Live Guitar Tone
I get a lot of questions about live guitar tone, and I was lucky enough that someone grabbed a cell phone vid of a recent show, so I thought I’d post a couple videos.
Live Guitar Tone
The basics to live guitar tone are this: There have been an incredible amount of good live guitar tones over the years, from a huge variety of different rigs. One man’s trash is another man’s tone. So take everything I say with a grain of salt. This is how I do it, but is by no means the only way.
1) Listen with Your Ears, not Your Gear
I have the bad habit of finding the settings I like on my gear, and then keeping them that way because in my mind, that is their optimum tone. In a live mix though, there is no optimum tone. There is only the tone that works for that particular night. Listen to the mix, and eq your gear accordingly. If you sound bad, don’t be afraid to change the setting you’ve had for two years.
2) Lo Mids, Hi Mids
In a band context, the hi mids help you to be heard in the band without overpowering the band. All things are relative of course, but in general those are the frequencies that will allow you to cut in the mix. Don’t neglect the lo mids either though, as those allow your guitar to stay full while it’s cutting. Resist the urge to re-eq when you’re soundchecking alone. The urge sometimes is to turn the hi mids down because there’s no band balancing them out. Rather, when you play alone, just use finger and pick dynamics to round out your sound. It’s amazing the spectrum of sound that can come from your hand.
3) Make Friends with the Sound Tech
When you act like a rockstar and walk all over them, most of them will not get vindictive; but what they will do is have more of a tendency to leave you as the after-thought. You want to take the 30 seconds you have to talk with the tech as he’s mic’ing your amp to develop a small rapport with him so that he sees you and he as working together to make some decent music.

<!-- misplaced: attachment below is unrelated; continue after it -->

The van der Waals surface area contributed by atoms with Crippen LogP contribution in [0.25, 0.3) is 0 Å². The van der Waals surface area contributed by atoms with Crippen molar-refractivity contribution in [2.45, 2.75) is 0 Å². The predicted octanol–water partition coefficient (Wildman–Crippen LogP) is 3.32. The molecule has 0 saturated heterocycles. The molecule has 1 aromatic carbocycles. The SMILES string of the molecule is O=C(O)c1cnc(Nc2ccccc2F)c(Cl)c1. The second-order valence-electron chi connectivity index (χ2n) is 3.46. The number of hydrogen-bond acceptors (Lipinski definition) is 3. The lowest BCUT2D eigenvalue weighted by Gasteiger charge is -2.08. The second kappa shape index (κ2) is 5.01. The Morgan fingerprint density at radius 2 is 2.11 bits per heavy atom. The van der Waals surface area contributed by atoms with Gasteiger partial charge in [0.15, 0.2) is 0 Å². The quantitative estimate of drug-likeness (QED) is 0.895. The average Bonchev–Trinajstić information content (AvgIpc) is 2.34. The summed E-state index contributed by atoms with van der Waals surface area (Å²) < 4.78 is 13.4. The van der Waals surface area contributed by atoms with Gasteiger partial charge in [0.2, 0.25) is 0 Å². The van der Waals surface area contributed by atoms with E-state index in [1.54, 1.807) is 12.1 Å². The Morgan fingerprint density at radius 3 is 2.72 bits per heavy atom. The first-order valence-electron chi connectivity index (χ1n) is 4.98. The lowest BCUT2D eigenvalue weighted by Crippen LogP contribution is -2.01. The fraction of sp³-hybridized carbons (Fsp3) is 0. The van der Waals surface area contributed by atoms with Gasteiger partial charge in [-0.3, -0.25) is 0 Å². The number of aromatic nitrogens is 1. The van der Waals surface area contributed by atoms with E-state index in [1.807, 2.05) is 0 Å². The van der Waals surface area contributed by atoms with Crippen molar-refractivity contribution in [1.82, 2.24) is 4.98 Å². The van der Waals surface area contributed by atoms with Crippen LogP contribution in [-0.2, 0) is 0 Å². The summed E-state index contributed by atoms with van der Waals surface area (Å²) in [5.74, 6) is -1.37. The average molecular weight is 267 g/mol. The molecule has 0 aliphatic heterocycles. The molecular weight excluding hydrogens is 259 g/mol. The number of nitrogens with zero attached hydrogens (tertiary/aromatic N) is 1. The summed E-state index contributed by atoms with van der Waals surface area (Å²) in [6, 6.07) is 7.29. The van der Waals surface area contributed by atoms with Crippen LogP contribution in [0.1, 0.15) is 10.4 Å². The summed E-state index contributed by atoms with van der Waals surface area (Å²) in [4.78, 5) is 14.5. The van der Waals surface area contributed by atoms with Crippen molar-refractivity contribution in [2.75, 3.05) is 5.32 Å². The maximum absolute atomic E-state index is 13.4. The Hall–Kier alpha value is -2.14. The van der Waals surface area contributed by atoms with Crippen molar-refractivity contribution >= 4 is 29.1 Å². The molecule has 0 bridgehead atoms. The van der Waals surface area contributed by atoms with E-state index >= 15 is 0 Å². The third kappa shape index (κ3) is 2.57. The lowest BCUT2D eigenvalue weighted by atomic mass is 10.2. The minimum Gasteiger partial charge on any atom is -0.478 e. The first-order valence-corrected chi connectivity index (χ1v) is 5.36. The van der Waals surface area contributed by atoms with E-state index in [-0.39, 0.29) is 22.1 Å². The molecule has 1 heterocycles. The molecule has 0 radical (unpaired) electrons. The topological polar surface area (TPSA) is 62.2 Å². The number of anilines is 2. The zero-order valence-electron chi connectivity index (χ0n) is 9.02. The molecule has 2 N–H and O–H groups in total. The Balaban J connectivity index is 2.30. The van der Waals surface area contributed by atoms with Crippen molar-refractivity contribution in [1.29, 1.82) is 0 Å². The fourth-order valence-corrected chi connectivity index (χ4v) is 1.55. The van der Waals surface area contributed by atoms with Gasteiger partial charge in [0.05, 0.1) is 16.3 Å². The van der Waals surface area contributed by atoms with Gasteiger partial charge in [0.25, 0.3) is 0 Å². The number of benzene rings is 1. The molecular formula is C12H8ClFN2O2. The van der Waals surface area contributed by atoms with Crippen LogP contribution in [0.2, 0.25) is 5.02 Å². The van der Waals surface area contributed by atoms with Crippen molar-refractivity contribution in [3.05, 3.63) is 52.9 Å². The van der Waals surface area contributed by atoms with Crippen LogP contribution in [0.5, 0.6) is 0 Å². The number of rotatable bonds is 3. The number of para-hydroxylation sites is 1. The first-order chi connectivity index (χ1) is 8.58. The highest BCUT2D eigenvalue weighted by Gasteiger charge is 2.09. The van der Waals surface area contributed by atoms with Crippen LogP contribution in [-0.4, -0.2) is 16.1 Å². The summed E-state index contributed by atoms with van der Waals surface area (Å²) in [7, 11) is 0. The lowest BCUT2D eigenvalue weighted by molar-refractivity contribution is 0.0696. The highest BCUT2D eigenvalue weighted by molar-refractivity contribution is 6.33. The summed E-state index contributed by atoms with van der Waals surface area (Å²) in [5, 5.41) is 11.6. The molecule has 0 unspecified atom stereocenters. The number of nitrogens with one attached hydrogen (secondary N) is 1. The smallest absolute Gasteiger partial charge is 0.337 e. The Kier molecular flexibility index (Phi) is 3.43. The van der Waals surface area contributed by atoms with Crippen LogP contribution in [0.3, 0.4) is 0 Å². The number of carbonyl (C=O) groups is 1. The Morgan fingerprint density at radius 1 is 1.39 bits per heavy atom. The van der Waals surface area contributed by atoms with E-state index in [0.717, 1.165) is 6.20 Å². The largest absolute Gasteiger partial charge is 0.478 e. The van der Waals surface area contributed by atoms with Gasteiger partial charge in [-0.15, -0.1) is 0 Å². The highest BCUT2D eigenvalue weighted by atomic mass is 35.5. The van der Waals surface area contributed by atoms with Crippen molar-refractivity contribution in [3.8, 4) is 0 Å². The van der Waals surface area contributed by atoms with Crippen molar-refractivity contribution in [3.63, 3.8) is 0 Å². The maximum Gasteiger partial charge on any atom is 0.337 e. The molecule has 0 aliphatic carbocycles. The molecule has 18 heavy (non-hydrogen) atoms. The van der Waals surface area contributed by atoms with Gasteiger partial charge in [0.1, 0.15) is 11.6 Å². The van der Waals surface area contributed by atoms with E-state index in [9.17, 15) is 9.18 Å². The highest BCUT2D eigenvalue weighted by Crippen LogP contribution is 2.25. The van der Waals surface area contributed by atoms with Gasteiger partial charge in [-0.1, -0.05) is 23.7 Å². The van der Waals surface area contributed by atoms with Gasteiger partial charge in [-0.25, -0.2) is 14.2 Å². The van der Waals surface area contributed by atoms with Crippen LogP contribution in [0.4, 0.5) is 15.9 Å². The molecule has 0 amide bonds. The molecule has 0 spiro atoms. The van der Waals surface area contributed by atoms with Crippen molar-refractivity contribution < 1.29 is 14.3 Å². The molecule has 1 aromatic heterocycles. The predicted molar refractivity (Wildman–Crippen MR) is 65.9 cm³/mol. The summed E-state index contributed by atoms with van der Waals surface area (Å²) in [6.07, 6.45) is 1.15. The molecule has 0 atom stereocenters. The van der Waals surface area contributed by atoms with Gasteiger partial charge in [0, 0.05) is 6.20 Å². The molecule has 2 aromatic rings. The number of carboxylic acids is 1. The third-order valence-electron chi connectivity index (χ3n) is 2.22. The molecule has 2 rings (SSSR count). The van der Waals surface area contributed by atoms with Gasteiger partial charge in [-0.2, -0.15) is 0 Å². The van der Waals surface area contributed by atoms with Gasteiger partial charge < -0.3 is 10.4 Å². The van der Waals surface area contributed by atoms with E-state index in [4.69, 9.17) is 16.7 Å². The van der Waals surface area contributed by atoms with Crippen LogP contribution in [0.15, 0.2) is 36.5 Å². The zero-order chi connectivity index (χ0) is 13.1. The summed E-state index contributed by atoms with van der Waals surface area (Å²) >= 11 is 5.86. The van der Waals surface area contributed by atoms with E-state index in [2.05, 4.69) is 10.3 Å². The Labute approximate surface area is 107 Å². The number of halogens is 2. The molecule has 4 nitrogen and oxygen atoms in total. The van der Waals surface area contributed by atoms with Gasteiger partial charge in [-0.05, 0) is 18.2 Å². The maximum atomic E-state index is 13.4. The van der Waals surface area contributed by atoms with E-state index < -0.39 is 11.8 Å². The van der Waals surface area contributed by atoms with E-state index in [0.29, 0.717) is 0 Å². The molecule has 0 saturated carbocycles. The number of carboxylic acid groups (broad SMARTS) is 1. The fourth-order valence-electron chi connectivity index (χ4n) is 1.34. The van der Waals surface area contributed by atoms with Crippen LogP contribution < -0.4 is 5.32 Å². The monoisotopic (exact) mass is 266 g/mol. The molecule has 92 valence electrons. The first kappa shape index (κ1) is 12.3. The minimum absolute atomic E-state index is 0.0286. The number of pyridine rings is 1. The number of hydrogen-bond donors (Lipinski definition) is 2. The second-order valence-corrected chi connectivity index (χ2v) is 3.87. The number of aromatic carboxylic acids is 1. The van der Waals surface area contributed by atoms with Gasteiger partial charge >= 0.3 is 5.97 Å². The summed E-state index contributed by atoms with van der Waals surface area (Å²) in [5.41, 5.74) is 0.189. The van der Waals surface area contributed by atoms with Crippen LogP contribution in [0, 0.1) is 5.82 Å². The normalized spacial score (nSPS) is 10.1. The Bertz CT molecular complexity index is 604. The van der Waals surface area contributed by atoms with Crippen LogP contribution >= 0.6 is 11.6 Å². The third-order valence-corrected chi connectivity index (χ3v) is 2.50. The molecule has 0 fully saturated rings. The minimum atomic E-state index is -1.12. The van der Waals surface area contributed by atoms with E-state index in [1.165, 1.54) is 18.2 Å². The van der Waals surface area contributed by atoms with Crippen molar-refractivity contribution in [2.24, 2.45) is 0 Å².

4) EQ with your Ear at the Speaker, Eight Feet Away, or Wherever the Mic(s) is Placed
And try to stand as far away from your amp as possible when playing, otherwise you won’t enjoy your tone as much because it’ll be eq’d for your ear right next to the speaker. Which is great for the house sound, but then it’ll sound bassy to you as you stand above it. So then you’ll either want to re-eq, or you won’t enjoy yourself.
5) Don’t Neglect the Little Things
A billion different things can go wrong over which you have no control. You want your tone to be so good, that nothing (save an EMP…yep, you’ve got your own generator too ) can completely kill your tone. Always build your guitar rig as if the room, the sound tech, or the mix will try to destroy your tone, because most likely one of those will. And if they don’t, you can be pleasantly surprised.
6) Mic Placement
As a general rule, closer to the center of the cone is the most treble. As you move towards the outside, you’ll get progressively more bassy. Somewhere in the middle is usually good. The closer you put the mic to the grill cloth, the more punchy the sound will be, but also more harsh. The further away, the smoother it will be, but less powerful. There’s a happy medium there as well. I tend to like about an inch off the grill cloth. You can get some cool tones by angling the mic too. Some folks love one way or the other. I haven’t heard a ton of difference…seems like more of the difference comes from the distance away from the grill cloth. But try them out. If you have the luxury of running two mics, run one up close and the other a few feet away. Killer sound.